Sunday, March 18, 2012

Adventures in vegetable gardening (pt 1 of 3)

As you can see, last summer's drought killed much of the St. Augustine in our side yard. Rather than re-sodding this sad little sunny spot, I was inspired to start a veggie garden. It should be a better investment since we will (hopefully!) reap a bountiful harvest of fresh produce instead of watering an inevitably thirsty patch of grass over and over.

"Oh no," my husband groaned. "Another project."

But he was soon on board, like a real trooper, shoveling out the weeds and dead sod to make room for installing a raised bed. Our daughter was on earthworm patrol, pointing out all the creepy crawlies for us.

Just because I was taking photos doesn't mean I didn't put in my own sweat equity. Here's the cleared space.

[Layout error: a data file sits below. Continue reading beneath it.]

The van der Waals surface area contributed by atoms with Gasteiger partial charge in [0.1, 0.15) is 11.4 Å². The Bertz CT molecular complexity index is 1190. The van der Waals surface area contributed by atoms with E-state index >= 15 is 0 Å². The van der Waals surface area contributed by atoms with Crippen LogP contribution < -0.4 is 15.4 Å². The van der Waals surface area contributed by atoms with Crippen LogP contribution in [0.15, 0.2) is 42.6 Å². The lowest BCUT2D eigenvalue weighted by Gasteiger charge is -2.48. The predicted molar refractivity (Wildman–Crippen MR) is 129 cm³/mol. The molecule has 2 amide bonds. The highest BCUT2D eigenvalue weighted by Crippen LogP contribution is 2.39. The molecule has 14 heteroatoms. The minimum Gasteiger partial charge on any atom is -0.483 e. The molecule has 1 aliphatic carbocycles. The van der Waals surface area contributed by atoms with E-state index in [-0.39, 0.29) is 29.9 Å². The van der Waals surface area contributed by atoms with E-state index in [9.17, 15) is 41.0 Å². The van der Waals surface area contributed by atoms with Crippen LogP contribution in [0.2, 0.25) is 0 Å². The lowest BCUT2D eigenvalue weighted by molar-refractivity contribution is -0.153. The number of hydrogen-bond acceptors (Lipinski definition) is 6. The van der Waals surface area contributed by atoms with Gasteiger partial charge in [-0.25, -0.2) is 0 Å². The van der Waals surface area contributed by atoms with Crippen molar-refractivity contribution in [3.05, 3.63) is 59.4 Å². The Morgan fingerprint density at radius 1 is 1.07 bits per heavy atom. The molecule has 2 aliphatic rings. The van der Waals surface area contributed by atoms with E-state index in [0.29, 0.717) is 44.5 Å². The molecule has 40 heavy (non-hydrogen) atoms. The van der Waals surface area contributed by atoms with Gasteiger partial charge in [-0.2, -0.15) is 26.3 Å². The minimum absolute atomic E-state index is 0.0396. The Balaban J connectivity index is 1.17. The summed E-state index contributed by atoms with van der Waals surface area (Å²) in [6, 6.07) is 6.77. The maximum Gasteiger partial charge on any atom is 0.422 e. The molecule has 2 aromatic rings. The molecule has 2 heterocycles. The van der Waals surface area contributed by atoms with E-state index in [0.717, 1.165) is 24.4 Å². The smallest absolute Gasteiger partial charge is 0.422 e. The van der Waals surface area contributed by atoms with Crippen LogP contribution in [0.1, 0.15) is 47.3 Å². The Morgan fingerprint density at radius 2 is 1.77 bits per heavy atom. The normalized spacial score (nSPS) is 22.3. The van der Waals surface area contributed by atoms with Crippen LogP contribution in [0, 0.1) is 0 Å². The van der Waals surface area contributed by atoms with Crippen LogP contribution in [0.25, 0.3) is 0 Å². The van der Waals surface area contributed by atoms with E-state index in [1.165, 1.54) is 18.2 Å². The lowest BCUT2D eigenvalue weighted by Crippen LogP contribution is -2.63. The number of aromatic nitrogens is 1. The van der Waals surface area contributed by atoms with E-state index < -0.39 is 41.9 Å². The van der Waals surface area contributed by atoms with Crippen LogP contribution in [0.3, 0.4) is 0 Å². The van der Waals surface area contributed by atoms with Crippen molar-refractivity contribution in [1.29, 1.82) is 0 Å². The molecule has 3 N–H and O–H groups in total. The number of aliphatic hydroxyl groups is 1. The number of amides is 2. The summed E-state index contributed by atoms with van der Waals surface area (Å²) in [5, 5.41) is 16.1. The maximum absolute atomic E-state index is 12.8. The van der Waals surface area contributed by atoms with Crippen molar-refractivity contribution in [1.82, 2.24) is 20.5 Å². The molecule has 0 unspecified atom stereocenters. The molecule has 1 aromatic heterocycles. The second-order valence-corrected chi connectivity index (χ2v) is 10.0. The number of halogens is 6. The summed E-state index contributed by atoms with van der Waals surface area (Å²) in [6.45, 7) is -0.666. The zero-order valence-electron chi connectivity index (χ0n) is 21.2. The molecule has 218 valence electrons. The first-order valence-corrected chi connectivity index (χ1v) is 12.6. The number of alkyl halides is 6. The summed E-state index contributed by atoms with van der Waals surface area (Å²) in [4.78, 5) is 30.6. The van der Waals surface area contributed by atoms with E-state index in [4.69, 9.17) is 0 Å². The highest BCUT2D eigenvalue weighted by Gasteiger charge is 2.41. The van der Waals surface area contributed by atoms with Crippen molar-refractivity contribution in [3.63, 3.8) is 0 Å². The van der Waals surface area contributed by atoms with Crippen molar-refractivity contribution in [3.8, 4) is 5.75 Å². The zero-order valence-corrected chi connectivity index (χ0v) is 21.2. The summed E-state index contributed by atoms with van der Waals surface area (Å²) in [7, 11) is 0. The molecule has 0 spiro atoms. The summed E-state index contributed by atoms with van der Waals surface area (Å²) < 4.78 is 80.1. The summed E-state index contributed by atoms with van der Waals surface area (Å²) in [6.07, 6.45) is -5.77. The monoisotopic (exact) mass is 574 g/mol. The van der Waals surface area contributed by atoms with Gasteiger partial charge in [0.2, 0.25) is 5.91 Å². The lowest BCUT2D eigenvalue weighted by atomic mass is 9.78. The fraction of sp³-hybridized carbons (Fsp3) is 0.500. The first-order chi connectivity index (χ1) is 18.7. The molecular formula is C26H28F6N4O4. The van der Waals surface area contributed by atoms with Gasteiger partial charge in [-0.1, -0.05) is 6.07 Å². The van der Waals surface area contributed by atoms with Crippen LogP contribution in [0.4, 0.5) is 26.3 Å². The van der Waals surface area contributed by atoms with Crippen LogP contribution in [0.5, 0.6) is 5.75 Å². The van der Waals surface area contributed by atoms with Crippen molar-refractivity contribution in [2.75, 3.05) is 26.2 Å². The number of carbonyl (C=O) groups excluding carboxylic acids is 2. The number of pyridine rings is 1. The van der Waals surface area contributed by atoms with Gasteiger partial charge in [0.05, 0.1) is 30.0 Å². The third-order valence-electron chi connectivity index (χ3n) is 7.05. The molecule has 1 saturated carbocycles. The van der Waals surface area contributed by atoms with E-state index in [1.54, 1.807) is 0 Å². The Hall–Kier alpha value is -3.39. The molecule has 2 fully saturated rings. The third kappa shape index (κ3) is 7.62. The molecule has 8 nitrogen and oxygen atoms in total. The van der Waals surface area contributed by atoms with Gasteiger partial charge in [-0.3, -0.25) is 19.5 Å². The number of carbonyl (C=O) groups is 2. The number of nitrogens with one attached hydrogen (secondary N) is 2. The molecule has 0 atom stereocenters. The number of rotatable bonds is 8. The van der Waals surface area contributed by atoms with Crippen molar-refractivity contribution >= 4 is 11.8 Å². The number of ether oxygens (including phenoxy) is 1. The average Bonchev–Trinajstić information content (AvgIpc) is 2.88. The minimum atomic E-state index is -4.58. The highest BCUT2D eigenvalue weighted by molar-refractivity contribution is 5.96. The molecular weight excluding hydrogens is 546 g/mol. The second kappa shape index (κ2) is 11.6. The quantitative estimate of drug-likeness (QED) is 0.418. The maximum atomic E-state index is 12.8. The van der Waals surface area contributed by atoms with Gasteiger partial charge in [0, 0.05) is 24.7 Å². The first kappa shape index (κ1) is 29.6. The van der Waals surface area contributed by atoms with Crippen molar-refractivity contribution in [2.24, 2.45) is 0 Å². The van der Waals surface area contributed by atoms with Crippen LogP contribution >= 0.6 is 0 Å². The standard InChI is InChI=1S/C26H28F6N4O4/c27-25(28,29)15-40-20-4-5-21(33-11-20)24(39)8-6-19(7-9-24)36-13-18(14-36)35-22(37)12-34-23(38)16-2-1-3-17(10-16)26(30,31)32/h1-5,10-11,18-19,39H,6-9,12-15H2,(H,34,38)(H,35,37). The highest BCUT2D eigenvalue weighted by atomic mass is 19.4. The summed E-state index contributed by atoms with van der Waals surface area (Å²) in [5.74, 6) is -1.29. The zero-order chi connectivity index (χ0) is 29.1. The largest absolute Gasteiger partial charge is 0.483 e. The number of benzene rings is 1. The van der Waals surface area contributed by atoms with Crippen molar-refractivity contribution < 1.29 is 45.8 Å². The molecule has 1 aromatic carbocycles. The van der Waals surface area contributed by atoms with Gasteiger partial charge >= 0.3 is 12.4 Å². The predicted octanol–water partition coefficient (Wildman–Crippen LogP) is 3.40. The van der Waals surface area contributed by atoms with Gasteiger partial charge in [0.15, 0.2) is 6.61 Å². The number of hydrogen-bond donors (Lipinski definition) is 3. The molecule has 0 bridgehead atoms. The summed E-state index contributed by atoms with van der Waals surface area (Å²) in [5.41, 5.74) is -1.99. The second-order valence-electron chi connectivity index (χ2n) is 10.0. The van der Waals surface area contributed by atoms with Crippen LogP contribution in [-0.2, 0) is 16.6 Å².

We bought two raised bed kits from Home Depot. At $29.97 each, the Greenes 4-foot-by-4-foot Dovetail Cedar Raised Garden Kit was simple to assemble, with hardware included.

Along the way, we checked to make sure it was level, but with the overall grading of the soil still tilting away from the house and toward the fence for drainage purposes.

Another little helper pitches in after his nap. :)

Originally, we configured the kits in two separate 4x4 ft. beds. That's before I had the "duh" moment that it would have been smarter to make one large rectangle (4x12 ft), essentially adding 33% more planting space.

The next day, I got out there with the drill to reconfigure the beds.

Ah, progress.

Now, on to the soil. I used 4 bags of Miracle-Gro Expand 'n Gro on the bottom, followed by 3 bags of Miracle-Gro 2 cu. ft. Garden Soil for Flowers and Vegetables and 4 bags of .75 cu. ft. generic top soil.

The Expand 'n Grow soil is condensed and dehydrated, so you add water after pouring it.

It's supposed to increase in density up to 3 times out of the bag. For me, it doubled in size after I added water.

Here's the finished result after I got all three soil varieties mixed in, six inches deep. Stay tuned for planting day details! :)

Total project time from start to finish: 6 hours. 

See also:
Part 2
Part 3

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